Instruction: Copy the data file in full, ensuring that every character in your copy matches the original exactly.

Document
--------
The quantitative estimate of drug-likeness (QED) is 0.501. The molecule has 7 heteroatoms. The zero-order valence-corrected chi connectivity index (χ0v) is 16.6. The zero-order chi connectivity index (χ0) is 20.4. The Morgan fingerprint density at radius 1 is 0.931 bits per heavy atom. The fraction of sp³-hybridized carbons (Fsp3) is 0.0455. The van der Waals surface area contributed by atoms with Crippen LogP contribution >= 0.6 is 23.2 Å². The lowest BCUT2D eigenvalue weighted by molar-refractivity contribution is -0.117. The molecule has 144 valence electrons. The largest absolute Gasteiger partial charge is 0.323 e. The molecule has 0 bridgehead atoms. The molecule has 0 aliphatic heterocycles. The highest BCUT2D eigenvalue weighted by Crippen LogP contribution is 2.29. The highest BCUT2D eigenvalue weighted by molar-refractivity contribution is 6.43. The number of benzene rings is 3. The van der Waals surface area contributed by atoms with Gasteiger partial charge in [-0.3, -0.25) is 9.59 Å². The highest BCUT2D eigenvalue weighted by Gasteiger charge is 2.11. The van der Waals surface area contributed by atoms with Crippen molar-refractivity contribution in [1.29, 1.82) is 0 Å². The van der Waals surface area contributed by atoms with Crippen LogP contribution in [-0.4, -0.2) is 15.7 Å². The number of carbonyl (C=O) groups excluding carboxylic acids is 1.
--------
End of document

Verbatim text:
The quantitative estimate of drug-likeness (QED) is 0.501. The molecule has 7 heteroatoms. The zero-order valence-corrected chi connectivity index (χ0v) is 16.6. The zero-order chi connectivity index (χ0) is 20.4. The Morgan fingerprint density at radius 1 is 0.931 bits per heavy atom. The fraction of sp³-hybridized carbons (Fsp3) is 0.0455. The van der Waals surface area contributed by atoms with Crippen LogP contribution >= 0.6 is 23.2 Å². The lowest BCUT2D eigenvalue weighted by molar-refractivity contribution is -0.117. The molecule has 144 valence electrons. The largest absolute Gasteiger partial charge is 0.323 e. The molecule has 0 bridgehead atoms. The molecule has 0 aliphatic heterocycles. The highest BCUT2D eigenvalue weighted by Crippen LogP contribution is 2.29. The highest BCUT2D eigenvalue weighted by molar-refractivity contribution is 6.43. The number of benzene rings is 3. The van der Waals surface area contributed by atoms with Gasteiger partial charge in [-0.3, -0.25) is 9.59 Å². The highest BCUT2D eigenvalue weighted by Gasteiger charge is 2.11. The van der Waals surface area contributed by atoms with Crippen molar-refractivity contribution in [1.29, 1.82) is 0 Å². The van der Waals surface area contributed by atoms with Crippen LogP contribution in [-0.4, -0.2) is 15.7 Å². The number of carbonyl (C=O) groups excluding carboxylic acids is 1.